Meghann Showers

Neshaminy School District teachers team up to help breast cancer patients

FEASTERVILLE, Pennsylvania (WPVI) — A pair of teachers from Bucks County, Pennsylvania are not allowing the coronavirus to hinder their mission of helping victims of a different disease.

Nicole Pomponio and Kathleen Zampirri have built a special friendship because of what they have in common. They’re both teachers trying to navigate online learning for the Neshaminy School District and they both have had a family member suffer from breast cancer.

“In 2016, my mom was diagnosed with stage III breast cancer,” said Pomponio. “Kathleen’s grandmom had just had breast cancer when Kathleen was very young. She, unfortunately, did not beat the cancer. When she was diagnosed our whole world was flipped upside down.

They wanted to ease that feeling for others. Since it’s October, and Breast Cancer Awareness Month, they had t-shirts made, and then sold to raise money to make care packages, that will go directly to breast cancer

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U.Va. cancels annual flu shot clinic due to COVID-19, instead offering vaccination at prevalence testing sites – The Cavalier Daily

The University’s Student Health and Wellness Center has canceled its annual flu shot clinic due to concerns about COVID-19 transmission, but the University is still encouraging students and faculty to get vaccinated through other means as the ongoing pandemic threatens to make this year’s influenza season even more complex. 

“We surveyed the availability of flu vaccine locally and determined that students would have access to flu shots at multiple accessible locations,” said Jamie Leonard, director of the Office of Health Promotion, in an email to The Cavalier Daily. 

Student Health and Wellness plans to set up a station Monday at the Student Activities Building to inoculate students. As students report for their mandatory COVID testing, they will also have the option to get a flu shot. Prevalence testing appointments, instead of walk-ins, will guarantee that students arrive in appropriate intervals to maintain social distancing.

The University anticipates about two hundred

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5 mistakes people make when lifting weights at home

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Strength training routines are not always cut-and-dried — here’s how to lift weights at home.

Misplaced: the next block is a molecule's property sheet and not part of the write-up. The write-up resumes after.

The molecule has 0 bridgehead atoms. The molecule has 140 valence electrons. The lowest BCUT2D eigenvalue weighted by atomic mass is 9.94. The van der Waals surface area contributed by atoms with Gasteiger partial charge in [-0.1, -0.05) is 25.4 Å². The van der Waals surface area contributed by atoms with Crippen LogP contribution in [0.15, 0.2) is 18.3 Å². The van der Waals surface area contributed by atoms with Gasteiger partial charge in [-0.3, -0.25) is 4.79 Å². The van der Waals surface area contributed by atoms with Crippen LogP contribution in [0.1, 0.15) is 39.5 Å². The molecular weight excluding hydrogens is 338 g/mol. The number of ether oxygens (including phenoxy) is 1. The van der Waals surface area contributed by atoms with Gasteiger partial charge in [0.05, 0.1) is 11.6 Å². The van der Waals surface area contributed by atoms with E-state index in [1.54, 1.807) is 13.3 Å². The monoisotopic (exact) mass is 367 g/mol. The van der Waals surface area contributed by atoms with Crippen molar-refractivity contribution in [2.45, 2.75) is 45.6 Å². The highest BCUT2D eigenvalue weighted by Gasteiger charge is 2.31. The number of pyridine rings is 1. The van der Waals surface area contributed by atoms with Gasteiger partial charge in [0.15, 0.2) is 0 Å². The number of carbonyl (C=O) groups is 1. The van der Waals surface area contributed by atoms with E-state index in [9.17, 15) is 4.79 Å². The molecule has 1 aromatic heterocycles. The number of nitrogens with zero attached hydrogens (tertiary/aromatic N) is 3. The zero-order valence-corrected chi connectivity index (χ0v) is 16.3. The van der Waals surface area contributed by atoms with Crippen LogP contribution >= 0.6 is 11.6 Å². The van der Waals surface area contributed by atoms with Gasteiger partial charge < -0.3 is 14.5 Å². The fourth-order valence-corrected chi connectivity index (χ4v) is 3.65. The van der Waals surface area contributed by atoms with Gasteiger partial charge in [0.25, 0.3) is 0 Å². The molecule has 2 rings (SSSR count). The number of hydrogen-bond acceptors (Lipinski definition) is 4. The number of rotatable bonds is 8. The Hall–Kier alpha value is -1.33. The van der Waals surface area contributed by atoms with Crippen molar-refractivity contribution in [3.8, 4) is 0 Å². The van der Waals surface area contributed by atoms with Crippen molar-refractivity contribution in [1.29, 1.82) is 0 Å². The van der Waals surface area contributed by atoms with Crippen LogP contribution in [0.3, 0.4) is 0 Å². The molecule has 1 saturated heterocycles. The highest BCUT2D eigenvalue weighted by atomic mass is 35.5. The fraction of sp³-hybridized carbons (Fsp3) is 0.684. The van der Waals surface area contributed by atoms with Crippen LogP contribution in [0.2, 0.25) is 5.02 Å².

Zing Images/Getty Images

One of the most important aspects of any workout, but especially weight lifting, is practicing good form for each exercise you do. But that can be difficult to master when you don’t have someone watching you and showing you what to do IRL. 

It’s always a good idea to work with a trainer in some capacity, at least at first, even if it’s on a video or Zoom chat, so you get a baseline of what to expect in your workout. But if that’s out of your price range, or you just want to get started now, let this be your guide.

Below, two certified trainers share the most common mistakes people make when they start out with weight lifting, plus their best tips to stay safe and get the

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12-year-old is happy to be testing COVID-19 vaccine at Cincinnati Children’s Hospital – WISH-TV | Indianapolis News | Indiana Weather

(CNN) — The youngest volunteers so far to get experimental coronavirus vaccines have been given their first doses and are now being watched carefully to see if they are experiencing any unusual side effects.

A team at Cincinnati Children’s Hospital vaccinated 100 children as young as 12 last week, said Dr. Robert Frenck, who is leading the trial for Pfizer’s COVID-19 vaccine at the hospital. “Now we are pausing to watch for reactions to the vaccine. We right now are in a planned pause to make sure that everything is as safe as it can be,” Frenck told CNN.

Among the side effects doctors are watching for are lumps, redness or pain at the site of the injection, as well as fever or aches.

Abhinav, 12, is one of the young volunteers. The seventh-grader — whose parents asked that only his first name be used to protect his privacy —

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Overnight Health Care: US sets a new record for average daily coronavirus cases | Meadows on pandemic response: ‘We’re not going to control it’ | Pelosi blasts Trump for not agreeing to testing strategy

Welcome to Monday’s Overnight Health Care.

Coronavirus cases and hospitalizations are rising sharply even as President TrumpDonald John TrumpFox News president, top anchors advised to quarantine after coronavirus exposure: report Six notable moments from Trump and Biden’s ’60 Minutes’ interviews Biden on attacks on mental fitness: Trump thought ‘9/11 attack was 7/11 attack’ MORE continues to downplay the pandemic. White House Chief of Staff Mark MeadowsMark Randall MeadowsPence’s ‘body man’ among aides who tested positive for coronavirus: report Murphy says US would be ‘better off’ if Trump admin ‘did nothing’ on coronavirus Biden: Meadows coronavirus remark a ‘candid acknowledgement’ of Trump strategy ‘to wave the white flag’ MORE said the administration has effectively given up on controlling the spread of the coronavirus, and more cities have begun reimposing restrictions.